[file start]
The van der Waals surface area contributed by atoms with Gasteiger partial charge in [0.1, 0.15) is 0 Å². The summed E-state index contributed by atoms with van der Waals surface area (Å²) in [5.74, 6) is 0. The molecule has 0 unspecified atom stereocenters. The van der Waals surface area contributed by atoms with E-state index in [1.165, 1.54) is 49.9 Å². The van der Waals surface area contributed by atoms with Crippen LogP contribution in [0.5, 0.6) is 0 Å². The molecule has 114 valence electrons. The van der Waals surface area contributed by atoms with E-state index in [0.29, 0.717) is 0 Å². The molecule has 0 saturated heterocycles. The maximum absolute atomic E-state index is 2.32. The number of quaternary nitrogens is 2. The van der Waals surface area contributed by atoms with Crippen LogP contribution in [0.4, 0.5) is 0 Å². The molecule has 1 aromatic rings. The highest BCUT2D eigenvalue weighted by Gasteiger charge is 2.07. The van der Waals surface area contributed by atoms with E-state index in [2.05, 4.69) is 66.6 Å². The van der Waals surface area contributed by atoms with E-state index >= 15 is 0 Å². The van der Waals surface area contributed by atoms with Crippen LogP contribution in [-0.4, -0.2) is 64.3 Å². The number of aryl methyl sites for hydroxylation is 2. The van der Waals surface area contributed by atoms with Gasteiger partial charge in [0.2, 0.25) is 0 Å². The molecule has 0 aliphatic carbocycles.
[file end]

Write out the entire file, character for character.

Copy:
The van der Waals surface area contributed by atoms with Gasteiger partial charge in [0.1, 0.15) is 0 Å². The summed E-state index contributed by atoms with van der Waals surface area (Å²) in [5.74, 6) is 0. The molecule has 0 unspecified atom stereocenters. The van der Waals surface area contributed by atoms with E-state index in [1.165, 1.54) is 49.9 Å². The van der Waals surface area contributed by atoms with Crippen LogP contribution in [0.5, 0.6) is 0 Å². The molecule has 114 valence electrons. The van der Waals surface area contributed by atoms with E-state index in [0.29, 0.717) is 0 Å². The molecule has 0 saturated heterocycles. The maximum absolute atomic E-state index is 2.32. The number of quaternary nitrogens is 2. The van der Waals surface area contributed by atoms with Crippen LogP contribution in [0.4, 0.5) is 0 Å². The molecule has 1 aromatic rings. The highest BCUT2D eigenvalue weighted by Gasteiger charge is 2.07. The van der Waals surface area contributed by atoms with E-state index in [2.05, 4.69) is 66.6 Å². The van der Waals surface area contributed by atoms with E-state index >= 15 is 0 Å². The van der Waals surface area contributed by atoms with Crippen LogP contribution in [-0.4, -0.2) is 64.3 Å². The number of aryl methyl sites for hydroxylation is 2. The van der Waals surface area contributed by atoms with Gasteiger partial charge in [0.2, 0.25) is 0 Å². The molecule has 0 aliphatic carbocycles.